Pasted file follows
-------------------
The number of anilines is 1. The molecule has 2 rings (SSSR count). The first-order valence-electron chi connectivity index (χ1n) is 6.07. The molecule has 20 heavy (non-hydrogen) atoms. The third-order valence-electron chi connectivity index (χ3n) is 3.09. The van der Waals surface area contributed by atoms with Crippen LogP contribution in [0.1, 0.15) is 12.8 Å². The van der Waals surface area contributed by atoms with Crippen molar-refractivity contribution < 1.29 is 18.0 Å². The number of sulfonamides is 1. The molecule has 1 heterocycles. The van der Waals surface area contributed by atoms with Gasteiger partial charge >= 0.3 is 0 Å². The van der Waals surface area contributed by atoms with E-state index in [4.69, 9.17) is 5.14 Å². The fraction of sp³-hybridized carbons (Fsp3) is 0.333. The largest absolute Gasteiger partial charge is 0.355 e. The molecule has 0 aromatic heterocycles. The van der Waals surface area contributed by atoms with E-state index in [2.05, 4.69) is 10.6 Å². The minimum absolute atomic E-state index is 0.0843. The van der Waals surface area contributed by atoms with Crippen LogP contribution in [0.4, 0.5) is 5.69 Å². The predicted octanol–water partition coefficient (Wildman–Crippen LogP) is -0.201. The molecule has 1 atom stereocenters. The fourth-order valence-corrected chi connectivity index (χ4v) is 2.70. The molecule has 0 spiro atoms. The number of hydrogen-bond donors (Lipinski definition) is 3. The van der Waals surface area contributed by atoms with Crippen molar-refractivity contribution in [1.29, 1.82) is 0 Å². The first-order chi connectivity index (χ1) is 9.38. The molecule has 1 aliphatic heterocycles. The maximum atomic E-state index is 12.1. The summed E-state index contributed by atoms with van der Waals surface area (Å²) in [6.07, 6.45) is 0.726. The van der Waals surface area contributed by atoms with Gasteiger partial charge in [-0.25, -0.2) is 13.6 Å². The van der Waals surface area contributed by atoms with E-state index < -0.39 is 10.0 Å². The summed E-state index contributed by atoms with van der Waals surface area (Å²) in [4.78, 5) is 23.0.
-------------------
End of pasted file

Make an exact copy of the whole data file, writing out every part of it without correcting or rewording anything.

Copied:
The number of anilines is 1. The molecule has 2 rings (SSSR count). The first-order valence-electron chi connectivity index (χ1n) is 6.07. The molecule has 20 heavy (non-hydrogen) atoms. The third-order valence-electron chi connectivity index (χ3n) is 3.09. The van der Waals surface area contributed by atoms with Crippen LogP contribution in [0.1, 0.15) is 12.8 Å². The van der Waals surface area contributed by atoms with Crippen molar-refractivity contribution < 1.29 is 18.0 Å². The number of sulfonamides is 1. The molecule has 1 heterocycles. The van der Waals surface area contributed by atoms with Gasteiger partial charge >= 0.3 is 0 Å². The van der Waals surface area contributed by atoms with E-state index in [4.69, 9.17) is 5.14 Å². The fraction of sp³-hybridized carbons (Fsp3) is 0.333. The largest absolute Gasteiger partial charge is 0.355 e. The molecule has 0 aromatic heterocycles. The van der Waals surface area contributed by atoms with E-state index in [2.05, 4.69) is 10.6 Å². The minimum absolute atomic E-state index is 0.0843. The van der Waals surface area contributed by atoms with Crippen LogP contribution in [0.4, 0.5) is 5.69 Å². The predicted octanol–water partition coefficient (Wildman–Crippen LogP) is -0.201. The molecule has 1 atom stereocenters. The fourth-order valence-corrected chi connectivity index (χ4v) is 2.70. The molecule has 0 spiro atoms. The number of hydrogen-bond donors (Lipinski definition) is 3. The van der Waals surface area contributed by atoms with Crippen molar-refractivity contribution in [1.29, 1.82) is 0 Å². The first-order chi connectivity index (χ1) is 9.38. The molecule has 1 aliphatic heterocycles. The maximum atomic E-state index is 12.1. The summed E-state index contributed by atoms with van der Waals surface area (Å²) in [6.07, 6.45) is 0.726. The van der Waals surface area contributed by atoms with Gasteiger partial charge in [-0.25, -0.2) is 13.6 Å². The van der Waals surface area contributed by atoms with E-state index < -0.39 is 10.0 Å². The summed E-state index contributed by atoms with van der Waals surface area (Å²) in [4.78, 5) is 23.0.